While most previous research on immigrants’ assimilation refers to the residual disadvantage that remains in empirical analyses of economic outcomes as a general ‘ethnic penalty’, this current paper disentangles the ‘ethnic penalty’ by dividing it into four components: individual characteristics, country characteristics, the social environment in host country, and the policy environment in host country. This study tests the effects of these four components on three economic outcomes: employment, labor force participation, and household income. Data from the European Social Survey, the Migrant Integration Policy Index, the UN, and the World Bank are integrated here. Findings show that the main reasons for immigrants’ disadvantage in terms of labor force participation and household income are both origin and host country characteristics, while the effects of ethnic origins, social exclusion, and policies are weaker. However, ethnic origins and social exclusion actually play a central role in determining unemployment of immigrants.
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Note that there is a problem with comparing coefficients across non-linear models with different independent variables. This is because the unobserved heterogeneity is likely to vary across models as discussed, for example, in the papers of Mood (2010) and Karlson et al. (2012), and several others (see: Allison 1999; Long and Freese 2006; Menard 2011; Williams 2009). Indeed, unlike OLS regressions, the binary dependent variable Y changes its scale in different contexts due to the unobserved residue in the equation.
Some scholars solve this problem by focusing on the average marginal effect (AME). However, this approach cannot be applied where the variable in focus is nominal with multiple levels as it is in this study where the variable in focus is ethnicity. Alternatively, Karlson et al. (2012) have developed the KHB package for STATA. However, this package cannot be applied for ‘xtmelogit’ models. In addition, there is a problem to deal with this issue where both fixed and random effects are at play.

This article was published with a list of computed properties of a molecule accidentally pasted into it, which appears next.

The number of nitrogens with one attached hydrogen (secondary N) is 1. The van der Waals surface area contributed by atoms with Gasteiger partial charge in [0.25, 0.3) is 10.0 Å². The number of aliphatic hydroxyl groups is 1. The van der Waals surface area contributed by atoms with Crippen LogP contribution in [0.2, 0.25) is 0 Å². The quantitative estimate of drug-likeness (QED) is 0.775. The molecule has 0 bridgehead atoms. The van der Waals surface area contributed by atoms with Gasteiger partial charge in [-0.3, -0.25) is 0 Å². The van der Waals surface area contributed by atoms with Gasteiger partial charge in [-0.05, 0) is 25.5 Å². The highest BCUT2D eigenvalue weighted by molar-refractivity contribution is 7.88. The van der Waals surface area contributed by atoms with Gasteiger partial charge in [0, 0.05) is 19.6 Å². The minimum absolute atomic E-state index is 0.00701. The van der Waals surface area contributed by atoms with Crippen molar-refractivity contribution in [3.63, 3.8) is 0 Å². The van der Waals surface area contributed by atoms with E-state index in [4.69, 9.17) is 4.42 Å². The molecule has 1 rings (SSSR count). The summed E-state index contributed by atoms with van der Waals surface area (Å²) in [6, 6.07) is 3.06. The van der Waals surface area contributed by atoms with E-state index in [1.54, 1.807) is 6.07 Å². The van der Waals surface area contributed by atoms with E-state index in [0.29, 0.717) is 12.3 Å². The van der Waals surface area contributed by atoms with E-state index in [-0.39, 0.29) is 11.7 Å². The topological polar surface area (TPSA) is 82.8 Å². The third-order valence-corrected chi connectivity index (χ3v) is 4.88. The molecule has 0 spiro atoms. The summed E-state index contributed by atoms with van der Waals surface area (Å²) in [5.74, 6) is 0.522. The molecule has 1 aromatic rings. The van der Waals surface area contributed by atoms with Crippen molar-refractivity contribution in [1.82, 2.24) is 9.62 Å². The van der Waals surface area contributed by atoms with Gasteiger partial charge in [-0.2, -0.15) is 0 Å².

Therefore, I took two other measures in order to address this issue. The first is to follow Mood (2010) in her recommendation to standardize the dependent variable. She suggests that coefficients can be made comparable across models by dividing them with the estimated standard deviation of the latent variable for each model (y-standardization). While this procedure should not apply to comparisons of different groups, it is applicable to comparisons across models estimated on the same sample because one can know the size of the difference in unobserved heterogeneity across models. This procedure produced very similar results to the ones presented and these alternative tables are available upon request.
In addition, the results presented in Table 1, where the household income is the dependent variable in a continuous form, were compared to results where the household income is binary (above/below the median). In this way, one can know if there are significant differences between linear and non-linear estimations. Such comparison shows that the results are very similar. This strengthens the argument that, at least in regards to household income, the bias here is small enough and does not affect the conclusions of this study. Indeed, out of the three economic outcomes examined in this paper, the household income is the only one that can be transformed into a continuous variable. Yet in light of this comparison, there is also less room to suspect that the two other logit models (Tables 2, 3) would have been different by much if estimated without the aforementioned problem of non-linear models. All results and further elaboration on this topic are available upon request from the author.
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See Table 4.
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Kislev, E. Deciphering the ‘Ethnic Penalty’ of Immigrants in Western Europe: A Cross-Classified Multilevel Analysis. Soc Indic Res 134, 725–745 (2017). https://doi.org/10.1007/s11205-016-1451-x
- Western Europe
- Ethnic penalty
- Labor markets